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Investors prime target in scammers’ new tactic targeting settlements

investor-stories
1 minute read

Investors prime target in scammers’ new tactic targeting settlements

by Emma Ryan 08 November 2019 1 minute read

Investors and real estate agents are urged to be on high alert after $70,000 meant for a Perth property settlement was stolen by scammers.

Investor
November 08, 2019

The scammers were able to nab two payments totalling $70,000 by cloning the settlement agent’s Yahoo email address, changing just one character.

The scam saw the scammers initially send a payment request for $48,000 to the WA buyers. The email contained details of a bank account controlled by the scammers and, believing it was a genuine email from the agent, the buyer paid the money as requested. Later, another client of the same settlement agent sent $22,000 to what is believed to be the same scammer.

WA Commissioner for Consumer Protection David Hillyard said scams such as these are becomingly increasing widespread, with scammers specifically targeting those active in the property market due to the high-value assets. 

“These payment interception scams are becoming increasingly common where the fraudsters become the ‘man in the middle’ and redirect payments from a legitimate bank account to their own,” Mr Hillyard said.

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“Money transfers related to property transactions usually involve large amounts so tapping into the communications between sellers or buyers and real estate or settlement agents is significant target with potentially high windfalls for the scammers.

“If successful, as in this case, the proceeds from this type of cyber crime can be lucrative, so we want to make sure that these incidents are not repeated and don’t give any incentive for fraudsters to continue their criminal activities and profit from them.”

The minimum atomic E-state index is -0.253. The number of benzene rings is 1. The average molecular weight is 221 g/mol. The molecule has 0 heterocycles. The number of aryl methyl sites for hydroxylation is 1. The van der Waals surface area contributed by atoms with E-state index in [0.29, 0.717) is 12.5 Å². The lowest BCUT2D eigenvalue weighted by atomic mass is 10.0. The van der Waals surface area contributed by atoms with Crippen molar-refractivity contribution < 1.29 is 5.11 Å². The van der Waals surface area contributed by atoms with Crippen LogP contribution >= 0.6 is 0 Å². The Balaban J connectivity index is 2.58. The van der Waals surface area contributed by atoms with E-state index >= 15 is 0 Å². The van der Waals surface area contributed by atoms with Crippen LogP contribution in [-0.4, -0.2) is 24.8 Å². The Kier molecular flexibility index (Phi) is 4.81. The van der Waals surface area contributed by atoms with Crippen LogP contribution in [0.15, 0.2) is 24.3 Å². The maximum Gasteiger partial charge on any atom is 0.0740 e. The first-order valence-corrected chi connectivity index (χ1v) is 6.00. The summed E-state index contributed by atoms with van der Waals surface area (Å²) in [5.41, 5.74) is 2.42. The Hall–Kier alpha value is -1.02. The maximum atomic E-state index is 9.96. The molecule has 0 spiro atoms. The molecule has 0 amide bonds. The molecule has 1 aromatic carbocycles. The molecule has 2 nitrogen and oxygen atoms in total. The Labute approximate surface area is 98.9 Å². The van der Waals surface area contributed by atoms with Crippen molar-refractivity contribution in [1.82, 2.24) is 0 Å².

Mr Hillyard said there are some steps buyers and sellers can take to help reduce the likelihood of falling victim to these scams. 

“Advice for buyers and sellers of property is to be suspicious about any email asking for money transfers or advising of a change in bank account details to where payments should be sent,” he advised. 

“To help prevent any losses, all it takes is a phone call to confirm requests for money or a change in bank account details are genuine. Don’t use phone numbers given in the email and don’t directly reply to the email. Use the contact details previously provided.”

Investors prime target in scammers’ new tactic targeting settlements
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About the author

Emma Ryan

Emma Ryan

Emma Ryan is the deputy head of content at Momentum Media.

Emma has worked for Momentum Media since 2015, and has since been responsible for breaking some of the biggest stories in corporate Australia, including across the legal, mortgages, real estate and wealth industries. In addition, Emma has launched several additional sub-brands and events, driven by a passion to deliver quality and timely content to audiences through multiple platforms.

Email Emma on: [email protected]Read more

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